Classic Auction Review

Classic Auction Review - all you need to know about Classic Car auctions

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Californian 1971 Datsun 240Z in receipt of £60k Historic Marathon prep for 2012 London to Cape Town doubled CCA estimate to sell for £37,185

Jaguar E Types headed the Classic Car Auctions prices Saturday 7 December at the Warwickshire Event Centre beside the Fosse Way at Leamington Spa, where £82,140 was paid for a UK-supplied in 1962, right-hand drive S1 3.8 Roadster that had been rebuilt around a Martin Robey monocoque with panels and upgraded by XK Engineering in 1992, and £74,370 was forthcoming for another home market, though twice restored 1974 S1 3.8 FHC.
A 1964 Morris Mini Cooper 970S still with matching numbers, one of only 965 produced by BMC to satisfy FIA homologation requirements, Fred Walters restored and still with matching numbers, made a more than top estimate £41,070. A mid-estimate £35,520 bought a once Rootes registered 1966 Sunbeam Tiger Mk1 with correct Ford 4261cc motor and original seat leather that had been back to bare metal repainted in 2014. A 1972 Rover 3.5 P5B Coupe with 53,748 warranted mileage sparkled by the Christmas tree and raised a festive £32,190, £7190 more than top estimate.
In the £25,000-30,000 band, £26,640 bought a UK supplied 1986 Porsche 911 Carrera 3.2 Sport Targa with 915 5-speed transmission, £35,530 an apparently well restored South African Ford 1972 Capri Mk1 3000 GT XL, also in right-hand drive, and £25,530 a 1974 BMW 3.0CS E9 with later M30 B35 injected engine from a 635CSi mated to a 3-speed manual box and Recaros from an M635i.
A budget of £20,000-25,000 would have purchased a 28,000 mile 1988 Jaguar XJS 5.3 V12 with TWR visual upgrades for £23,310 or an effectively one company/then private owner from new in 1992 Ford Sierra Sapphire RS Cosworth 4-Door with 53,500 mileage for £20,535.
With £15,000-20,000 to spend, a 1973 Triumph Stag Mk2 3.0 manual with hardtop could have been yours for £19,425, a 1991 Peugeot 205 1.9 GTI driven 46,800 miles by two lady owners for £17,538 or a 1991 Jaguar XJS Le Mans 5.3 V12 with quad-headlights and 44,900 warranted mileage for £16,650.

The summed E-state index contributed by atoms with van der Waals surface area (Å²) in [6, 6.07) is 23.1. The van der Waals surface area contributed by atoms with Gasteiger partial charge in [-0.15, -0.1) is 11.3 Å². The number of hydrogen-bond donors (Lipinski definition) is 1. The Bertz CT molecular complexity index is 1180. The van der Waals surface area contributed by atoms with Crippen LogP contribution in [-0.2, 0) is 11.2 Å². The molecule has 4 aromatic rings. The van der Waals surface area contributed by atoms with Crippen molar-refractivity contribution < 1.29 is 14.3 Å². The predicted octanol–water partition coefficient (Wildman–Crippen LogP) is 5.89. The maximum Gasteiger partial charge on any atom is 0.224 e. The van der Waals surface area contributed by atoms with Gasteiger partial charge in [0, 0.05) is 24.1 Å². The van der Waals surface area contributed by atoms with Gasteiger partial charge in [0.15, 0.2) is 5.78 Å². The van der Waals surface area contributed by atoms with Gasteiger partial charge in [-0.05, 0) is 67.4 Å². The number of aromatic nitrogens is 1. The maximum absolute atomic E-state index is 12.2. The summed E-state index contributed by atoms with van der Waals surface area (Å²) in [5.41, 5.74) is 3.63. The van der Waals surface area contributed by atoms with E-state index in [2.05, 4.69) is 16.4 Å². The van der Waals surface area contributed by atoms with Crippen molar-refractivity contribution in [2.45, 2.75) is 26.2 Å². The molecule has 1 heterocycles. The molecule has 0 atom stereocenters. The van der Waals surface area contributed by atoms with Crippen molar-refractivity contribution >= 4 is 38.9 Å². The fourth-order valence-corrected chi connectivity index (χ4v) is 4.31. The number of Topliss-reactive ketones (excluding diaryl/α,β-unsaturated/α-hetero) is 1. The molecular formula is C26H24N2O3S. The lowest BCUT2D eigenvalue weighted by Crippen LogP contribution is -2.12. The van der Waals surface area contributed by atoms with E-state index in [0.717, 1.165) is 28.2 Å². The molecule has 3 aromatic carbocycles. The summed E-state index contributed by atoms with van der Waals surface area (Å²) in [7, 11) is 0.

Whereas for £10,000-15,000, a 1968 MGC Roadster with walnut dash cost a new owner £14,763, a 1968 BMW 2000 CSA E9 Pillarless Coupe with documented £15k resto £14,430, a late production 2nd generation 45,000 mile Honda S2000 of 2008 vintage £12,210 or an SOC calendar featured 1982 Ford Escort RS1600i with 115bhp CVH £11,988.
After CCA had closed their book on their final auction of the year, 67% of the 130 classics on display at the WEC had been knocked down to new owners, who spent a sale total of £1,231,315 including 11% buyer’s premium and an average of £14,153 per car bought.
Silverstone’s ‘Everyman Classics’ division will next set up their rostrum at ‘The Practical Classics Classic Car & Restoration Show’ in the NEC at Birmingham, where sale cars can be viewed 10am-5.30 pm Friday 27 March and will be auctioned in separate sales Saturday and Sunday.
For reality checks on the market-significant prices paid during the final batch of 2019 auctions, check out more Reviews on C.A.R. by clicking onto More News and scrolling through the many sales in stock. May your 2020 surfing be both prosperous and fun. RH-E


 

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Welcome to truly independent market analysis that is refreshingly free from advertiser influence. A one-stop site that aims to do exactly what it says in the title. Review classic auctions to highlight which cars are selling, for how much and, most importantly, why. But also do so entirely free of charge.

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  • C.A.R. BACKED FISHER WINS FF1600 CHAMPIONSHIP

    Classic Auction Review congratulates Josh Fisher on winning the 2019 Castle Combe FF1600 Championship in the C.A.R. supported 1999 Van Diemen RF99/JL14 run by Wayne Poole Racing.
    With victory at the Grand Finals Day round on 14 September, 2008 and 2017 Champion Fisher has therefore secured his third FF1600 title for WPR with 6 wins, 3 seconds and a third place at the West Country circuit.
    Our thanks to Swindon Powertrain for building a race winning engine, the WPR crew for preparing a car that has achieved a 100% finishing record and, of course, to photographer Mike Stokes for digitally capturing the action.

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